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George Barr McCutcheon
This eBook from the Gutenberg Project consists of approximately 305 pages of information about The Man from Brodney's.

He bowed his head.  “May God give you all the happiness that I wish for you,” he said.  “The End!”

She looked steadily into his eyes for a long time, searching his soul for the hope that never dies.  Then she gently withdrew her hands and stood away from him, humbled in her own soul.

“Yes,” she whispered.  “Good-bye.”

He straightened his shoulders and drew a deep breath through compressed nostrils.  “Good-bye!  God bless you,” was all that he said.

She left him standing there; the wall between them was too high, too impregnable for even Love to storm.

Lady Deppingham came to him there a moment later.  “I am sorry,” she said tenderly.  “Is there no hope?”

“There is no hope—­for her!” he said bitterly.  “She was condemned too long ago.”

On the pier they said good-bye to him.  He was laughing as gaily and as blithely as if the world held no sorrows in all its mighty grasp.

“I’ll look you up in London,” he said to the Deppinghams.  “Remember, the real trial is yet to come.  Good-bye, Browne.  Good-bye, all!  You may come again another day!”

The launch slipped away from the pier.  He and Bowles stood there, side by side, pale-faced but smiling, waving their handkerchiefs.  He felt that Genevra was still looking into his eyes, even when the launch crept up under the walls of the distant ship.

Slowly the great vessel got under way.  The American cruiser was already low on the horizon.  There was a single shot from the King’s Own:  a reverberating farewell!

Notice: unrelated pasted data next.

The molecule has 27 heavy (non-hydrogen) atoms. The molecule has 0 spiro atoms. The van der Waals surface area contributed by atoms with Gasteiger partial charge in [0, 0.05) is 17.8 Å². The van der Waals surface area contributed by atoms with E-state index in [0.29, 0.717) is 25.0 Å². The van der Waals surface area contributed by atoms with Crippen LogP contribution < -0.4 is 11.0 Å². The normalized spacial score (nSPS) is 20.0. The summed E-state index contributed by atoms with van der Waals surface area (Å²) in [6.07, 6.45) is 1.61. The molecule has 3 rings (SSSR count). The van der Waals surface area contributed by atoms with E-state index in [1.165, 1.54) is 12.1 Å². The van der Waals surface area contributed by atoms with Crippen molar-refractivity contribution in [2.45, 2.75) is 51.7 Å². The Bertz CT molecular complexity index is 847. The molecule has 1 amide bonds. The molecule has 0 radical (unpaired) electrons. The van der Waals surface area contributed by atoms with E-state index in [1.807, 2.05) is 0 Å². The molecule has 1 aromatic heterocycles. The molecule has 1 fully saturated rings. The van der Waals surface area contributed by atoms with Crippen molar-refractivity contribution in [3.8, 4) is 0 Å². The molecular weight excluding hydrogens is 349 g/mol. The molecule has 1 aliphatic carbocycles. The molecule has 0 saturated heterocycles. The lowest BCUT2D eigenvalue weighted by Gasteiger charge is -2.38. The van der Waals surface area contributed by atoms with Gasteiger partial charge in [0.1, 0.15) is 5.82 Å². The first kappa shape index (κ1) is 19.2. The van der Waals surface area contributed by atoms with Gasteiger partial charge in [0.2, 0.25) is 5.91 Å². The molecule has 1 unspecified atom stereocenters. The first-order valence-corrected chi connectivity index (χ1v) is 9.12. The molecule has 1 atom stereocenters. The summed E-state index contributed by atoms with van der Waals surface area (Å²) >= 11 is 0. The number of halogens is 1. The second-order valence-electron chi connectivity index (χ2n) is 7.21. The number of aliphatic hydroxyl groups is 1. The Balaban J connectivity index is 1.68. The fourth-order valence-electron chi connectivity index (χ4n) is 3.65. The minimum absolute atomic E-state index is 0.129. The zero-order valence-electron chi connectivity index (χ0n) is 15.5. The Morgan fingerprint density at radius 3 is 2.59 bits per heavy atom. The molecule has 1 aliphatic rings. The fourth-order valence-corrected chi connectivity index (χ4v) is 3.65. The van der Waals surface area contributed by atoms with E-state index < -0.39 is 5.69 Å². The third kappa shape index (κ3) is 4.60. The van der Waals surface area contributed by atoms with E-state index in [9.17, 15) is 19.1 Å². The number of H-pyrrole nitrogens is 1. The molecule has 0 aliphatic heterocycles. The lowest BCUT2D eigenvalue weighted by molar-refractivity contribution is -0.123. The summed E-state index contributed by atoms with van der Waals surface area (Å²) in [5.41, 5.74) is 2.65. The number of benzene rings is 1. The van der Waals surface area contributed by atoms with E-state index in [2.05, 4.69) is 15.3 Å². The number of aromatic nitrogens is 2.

Hollingsworth Chase turned away at last.  There were tears in his eyes and there were tears in those of Mr. Bowles.

“Bowles,” said he, “it’s a rotten shame they didn’t think to say good-bye to old man Skaggs.  He’s in the same grave with us.”

[Illustration]

CHAPTER XXXV

A TOAST TO THE PAST

The middle of June found the Deppinghams leaving London once more, but this time not on a voyage into the mysterious South Seas.  They no longer were interested in the island of Japat, except as a reminiscence, nor were they concerned in the vagaries of Taswell Skaggs’s will.

The estate was settled—­closed!

Mr. Saunders was mentioned nowadays only in narrative form, and but rarely in that way.  True, they had promised to visit the little place in Hammersmith if they happened to be passing by, and they had graciously admitted that it would give them much pleasure to meet his good mother.

Two months have passed since the Deppinghams departed from Japat, “for good and all.”  Many events have come to pass since that memorable day, not the least of which was the exchanging of L500,000 sterling, less attorneys’ and executors’ fees.  To be perfectly explicit and as brief as possible, Lady Deppingham and Robert Browne divided that amount of money and passed into legal history as the “late claimants to the Estate of Taswell Skaggs.”

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